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Huge increases': Economists sound alarm over impact of Canada population growth on housing market

Canada’s working-age population has surged dramatically in early 2024, surpassing last year's record increases and threatening to intensify the strain on the nation's already pressured housing market.

According to Statistics Canada, the working-age population grew by 411,400 people in the first four months of 2024. This represents a 47% increase over the same period in 2023 and is nearly four times the average growth from 2007 to 2022.

The population boom in 2023 had already heightened concerns about Canada's housing crisis, leading the federal government to announce plans to curb new arrivals. However, economists at the National Bank warn that the trend in 2024 could worsen the situation before any improvements are seen.

“With such significant population growth, we might see continued resilience in home prices,” said Matthieu Arseneau, the bank’s deputy chief economist. “The vacancy rate, already at a record low at the end of 2023, could fall even further, potentially nearing or dropping below one percent.”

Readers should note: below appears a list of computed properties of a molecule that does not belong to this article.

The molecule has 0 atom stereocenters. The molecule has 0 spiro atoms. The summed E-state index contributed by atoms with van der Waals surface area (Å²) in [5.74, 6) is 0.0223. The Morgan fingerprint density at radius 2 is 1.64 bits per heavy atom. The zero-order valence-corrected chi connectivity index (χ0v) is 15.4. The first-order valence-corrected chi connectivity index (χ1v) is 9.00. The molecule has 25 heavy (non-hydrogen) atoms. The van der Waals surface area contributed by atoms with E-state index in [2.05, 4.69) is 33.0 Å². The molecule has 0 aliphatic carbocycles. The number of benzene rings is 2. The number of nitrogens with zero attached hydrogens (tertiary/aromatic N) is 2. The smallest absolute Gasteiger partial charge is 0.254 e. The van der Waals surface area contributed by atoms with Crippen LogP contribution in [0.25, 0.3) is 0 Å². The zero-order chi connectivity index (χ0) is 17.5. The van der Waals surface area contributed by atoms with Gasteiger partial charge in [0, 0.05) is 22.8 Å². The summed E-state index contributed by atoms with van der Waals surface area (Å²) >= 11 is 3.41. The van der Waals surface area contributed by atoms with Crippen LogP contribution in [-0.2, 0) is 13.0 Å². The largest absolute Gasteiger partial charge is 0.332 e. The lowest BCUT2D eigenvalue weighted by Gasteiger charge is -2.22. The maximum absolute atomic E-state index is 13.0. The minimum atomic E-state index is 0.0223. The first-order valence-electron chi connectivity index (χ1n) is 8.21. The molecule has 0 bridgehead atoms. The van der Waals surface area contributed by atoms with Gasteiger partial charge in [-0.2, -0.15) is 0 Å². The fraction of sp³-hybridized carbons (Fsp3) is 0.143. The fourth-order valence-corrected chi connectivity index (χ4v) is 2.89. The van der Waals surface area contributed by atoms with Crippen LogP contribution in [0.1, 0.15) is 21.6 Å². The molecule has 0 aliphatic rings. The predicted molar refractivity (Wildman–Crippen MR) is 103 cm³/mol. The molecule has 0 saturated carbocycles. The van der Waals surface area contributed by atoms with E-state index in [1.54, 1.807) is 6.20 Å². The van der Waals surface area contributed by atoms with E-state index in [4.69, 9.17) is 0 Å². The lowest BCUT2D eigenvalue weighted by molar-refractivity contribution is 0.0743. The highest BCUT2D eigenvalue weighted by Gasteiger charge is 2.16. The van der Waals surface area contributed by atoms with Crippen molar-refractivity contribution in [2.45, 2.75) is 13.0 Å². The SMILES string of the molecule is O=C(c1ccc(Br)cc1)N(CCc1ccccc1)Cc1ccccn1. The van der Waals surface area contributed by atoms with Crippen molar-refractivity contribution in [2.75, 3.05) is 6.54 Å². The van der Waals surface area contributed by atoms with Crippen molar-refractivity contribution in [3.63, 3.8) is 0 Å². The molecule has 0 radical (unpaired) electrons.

Arseneau attributes the surge in population partly to people moving to Canada ahead of anticipated government measures to limit immigration. He notes that major cities like Toronto, Vancouver, and Montreal are experiencing even more pronounced growth. Toronto’s population increase from January to April was 67% higher than in 2023, with Vancouver and Montreal also seeing more than double last year's growth.

The unprecedented 3.2% population growth in 2023 was the fastest since 1957, sparking significant political and economic debate over its impact on housing. In response, the federal government reduced international student visas by 35% and introduced a cap on temporary residents.

Despite some positive signs for affordability, with slower sales keeping home prices down, the rapid population growth is likely to undermine these gains. The demand for rental units, already in short supply, is expected to drive rents higher, adding to inflationary pressures. This complicates the outlook for interest rate cuts, which are expected in the second half of the year.

The IRCC acknowledges the challenges, emphasizing the need for coordinated efforts to address the housing crisis. The agency states that it is aligning immigration policies with housing and infrastructure measures to strike a balance between economic needs and sustainable growth.

National Bank economists project the working-age population to grow by three percent in 2024, surpassing last year's 2.3% increase. While they expect growth to taper off later in the year, the effects of the recent population surge will likely continue to impact the housing market for years to come.

“The big challenge for Canada over the next five years will be managing this housing shortage,” Arseneau said. “It will take several years to ease the pressure on the housing market caused by this population boom.”

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